It’s early days for the onset of the H1N1 flu virus — also known as swine flu — in Canada but many employers have already started communicating with workers about the health risks and the possibility of a pandemic. Those organizations that still lack pandemic plans should start now, say industry experts.
The plans are important for more than just pandemics. They work for any kind of emergency, such as a terrorist attack, to help cope with the potential for high absenteeism and disrupted operations, said Diane Champagne, a Montreal-based principal for the health and benefits business at Mercer.
“Especially in the economic times we’re in now, employers can’t afford to have a high level of absenteeism when they may have already laid off people and may have just a sufficient number of people. It’s really making sure your people can continue,” she said. “Someone who doesn’t have a plan now should be thinking about one.”
Those creating plans should think about specific policies, such as employees staying at home, changes to travel plans and prevention measures, such as washing hands and keeping the workplace clean.
“That sort of thing employers could put in place quickly,” said Champagne.
But there is no “boilerplate” approach, she said, because every organization is different and it depends on the industry, the size of the organization, the geographic reach and locations.
“Doing a preparedness plan does take some time because you have to think about all the policies you have to put in place, your backup systems, your critical paths and all that.”
Lessons from SARS outbreak
Blakes law firm already has a formal process in place for such an event and the SARS outbreak in 2003 helped inform the protocol, said Mary Jackson, chief officer of legal personnel and professional development at Blakes in Toronto. Thus far, the law firm has monitored the news about the swine flu and sent out an e-mail with suggestions on how employees can help prevent the virus’ spread.
“It’s finding a balance between taking the right precautions and being cautious and, on the other hand, not inflaming fear,” said Jackson.
“You get so much news and information about it — that in itself raises the concern. It’s important to show employees you care. Obviously we all look at things differently because of all the communication in the world. I think you have to respond.”
The best time to plan is, of course, when there is no problem, but that goes against human nature, said S. Len Hong, president and CEO of the Canadian Centre for Occupational Health and Safety.
“This to me is a wake-up call. We actually had the luxury of a lull between SARS, Avian flu and now to get ready, but we’d better not get too many wake-up calls before we get into action. So now is the time to start doing things, start planning, start preparing employees, start preparing your business,” he said. “Unfortunately, they do come and go so we should consider pandemics a normal business consideration and plan for them.”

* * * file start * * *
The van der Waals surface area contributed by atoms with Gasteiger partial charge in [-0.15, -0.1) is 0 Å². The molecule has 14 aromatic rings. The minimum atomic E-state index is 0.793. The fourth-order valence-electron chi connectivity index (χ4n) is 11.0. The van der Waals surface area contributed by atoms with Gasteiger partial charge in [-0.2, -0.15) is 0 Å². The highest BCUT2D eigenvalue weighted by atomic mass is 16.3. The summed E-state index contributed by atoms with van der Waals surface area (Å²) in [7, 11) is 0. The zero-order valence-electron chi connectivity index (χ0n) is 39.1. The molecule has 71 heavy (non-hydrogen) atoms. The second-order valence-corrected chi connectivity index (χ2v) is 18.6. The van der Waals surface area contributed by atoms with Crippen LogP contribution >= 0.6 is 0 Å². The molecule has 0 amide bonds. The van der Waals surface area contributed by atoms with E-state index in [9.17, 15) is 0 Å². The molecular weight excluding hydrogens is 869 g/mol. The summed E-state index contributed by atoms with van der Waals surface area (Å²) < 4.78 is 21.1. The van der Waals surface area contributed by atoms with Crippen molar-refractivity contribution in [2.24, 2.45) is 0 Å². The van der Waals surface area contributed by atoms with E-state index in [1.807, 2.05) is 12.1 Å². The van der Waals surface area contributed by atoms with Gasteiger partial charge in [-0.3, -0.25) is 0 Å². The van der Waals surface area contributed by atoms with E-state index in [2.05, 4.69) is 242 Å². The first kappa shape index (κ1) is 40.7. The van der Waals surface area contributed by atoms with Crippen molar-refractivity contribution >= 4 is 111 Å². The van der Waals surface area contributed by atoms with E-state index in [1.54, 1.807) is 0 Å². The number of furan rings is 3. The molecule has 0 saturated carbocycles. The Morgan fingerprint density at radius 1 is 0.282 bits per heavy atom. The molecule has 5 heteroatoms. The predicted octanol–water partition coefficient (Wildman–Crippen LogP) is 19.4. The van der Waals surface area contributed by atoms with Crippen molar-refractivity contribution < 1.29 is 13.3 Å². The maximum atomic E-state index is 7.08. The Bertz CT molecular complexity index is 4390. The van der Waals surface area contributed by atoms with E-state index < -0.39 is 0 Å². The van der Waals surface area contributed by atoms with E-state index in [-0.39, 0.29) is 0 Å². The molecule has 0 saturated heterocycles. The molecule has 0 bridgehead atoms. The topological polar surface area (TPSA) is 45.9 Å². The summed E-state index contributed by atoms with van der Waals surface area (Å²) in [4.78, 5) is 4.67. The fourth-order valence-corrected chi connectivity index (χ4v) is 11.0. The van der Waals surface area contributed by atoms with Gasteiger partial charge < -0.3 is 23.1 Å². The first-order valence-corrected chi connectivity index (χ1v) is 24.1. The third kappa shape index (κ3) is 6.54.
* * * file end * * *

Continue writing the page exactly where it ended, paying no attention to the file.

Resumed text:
How Scotiabank, L’Oréal are handling outbreak
The health and welfare of employees is a top priority for Scotiabank, which is monitoring the situation and has sent out an executive letter to employees reinforcing proactive measures individuals can take, said Cory Garlough, Toronto-based vice-president of global employment strategies at Scotiabank. The company also has well-defined business continuity plans to ensure it can support customers should an unusual event occur, he said.
“These plans have been constantly evolving over the last several years and have been tested by the widespread power outage that occurred in 2003, SARS in 2003 and other events,” he said. “We continue to refine and build on our strategies to ensure that we are as responsive as possible during a work interruption.”
L’Oréal Canada is also monitoring the situation closely and keeping employees up to date through internal communications that relay information and recommendations put forth by health authorities such as the Public Health Agency of Canada.
“We also encourage employees to remain vigilant and invite them to visit the organizations’ websites for additional information on any precautionary measures they can take to protect themselves,” said Teresa Menna, manager of corporate citizenship and internal communications at L’Oréal in Montreal.
Never too late to start
Despite these examples, one-half of Canadian companies with 500 or more employees have no pandemic plan, according to a December 2008 survey by GlaxoSmithKline.
One-third do not intend to create one and only one per cent of those companies with a plan have included the 15 key components recommended by authorities and experts, which include minimization of direct interaction among employees, identification of key employees and critical functions, extra stock of critical supplies and factoring day care closures and transportation disruptions into absenteeism projections.
There has been a lack of a sense of urgency, said Champagne, though the SARS crisis really was a wake-up call to a lot of organizations. Probably the most important part is the communication, ensuring employees have credible, up-to-date details on what to do and what not to do, said Champagne. Otherwise, they may start talking and spread false rumours, and things could get out of control.
“That’s probably the most difficult part to manage, people’s reactions and attitudes, everybody has different values,” she said. “What you can’t control are people’s feelings and emotions when faced with a situation like that.”
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